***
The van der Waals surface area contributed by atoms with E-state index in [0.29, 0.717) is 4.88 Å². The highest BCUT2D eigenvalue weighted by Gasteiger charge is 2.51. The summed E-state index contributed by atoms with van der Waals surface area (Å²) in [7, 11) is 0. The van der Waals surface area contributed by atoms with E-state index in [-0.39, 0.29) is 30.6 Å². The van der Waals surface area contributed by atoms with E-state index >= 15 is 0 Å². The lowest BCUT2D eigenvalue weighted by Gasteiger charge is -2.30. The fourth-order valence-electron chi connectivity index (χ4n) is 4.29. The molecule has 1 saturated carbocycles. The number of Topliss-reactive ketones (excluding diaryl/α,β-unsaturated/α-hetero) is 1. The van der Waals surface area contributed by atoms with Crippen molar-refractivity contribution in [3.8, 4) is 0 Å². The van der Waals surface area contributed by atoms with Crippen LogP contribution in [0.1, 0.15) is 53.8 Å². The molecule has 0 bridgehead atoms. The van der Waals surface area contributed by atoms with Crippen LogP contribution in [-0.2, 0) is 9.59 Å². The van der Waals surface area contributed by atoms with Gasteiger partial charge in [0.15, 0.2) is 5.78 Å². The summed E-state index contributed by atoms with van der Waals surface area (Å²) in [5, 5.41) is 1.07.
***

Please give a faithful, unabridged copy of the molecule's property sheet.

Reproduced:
The van der Waals surface area contributed by atoms with E-state index in [0.29, 0.717) is 4.88 Å². The highest BCUT2D eigenvalue weighted by Gasteiger charge is 2.51. The summed E-state index contributed by atoms with van der Waals surface area (Å²) in [7, 11) is 0. The van der Waals surface area contributed by atoms with E-state index in [-0.39, 0.29) is 30.6 Å². The van der Waals surface area contributed by atoms with E-state index >= 15 is 0 Å². The lowest BCUT2D eigenvalue weighted by Gasteiger charge is -2.30. The fourth-order valence-electron chi connectivity index (χ4n) is 4.29. The molecule has 1 saturated carbocycles. The number of Topliss-reactive ketones (excluding diaryl/α,β-unsaturated/α-hetero) is 1. The van der Waals surface area contributed by atoms with Crippen molar-refractivity contribution in [3.8, 4) is 0 Å². The van der Waals surface area contributed by atoms with Crippen LogP contribution in [0.1, 0.15) is 53.8 Å². The molecule has 0 bridgehead atoms. The van der Waals surface area contributed by atoms with Crippen LogP contribution in [-0.2, 0) is 9.59 Å². The van der Waals surface area contributed by atoms with Gasteiger partial charge in [0.15, 0.2) is 5.78 Å². The summed E-state index contributed by atoms with van der Waals surface area (Å²) in [5, 5.41) is 1.07.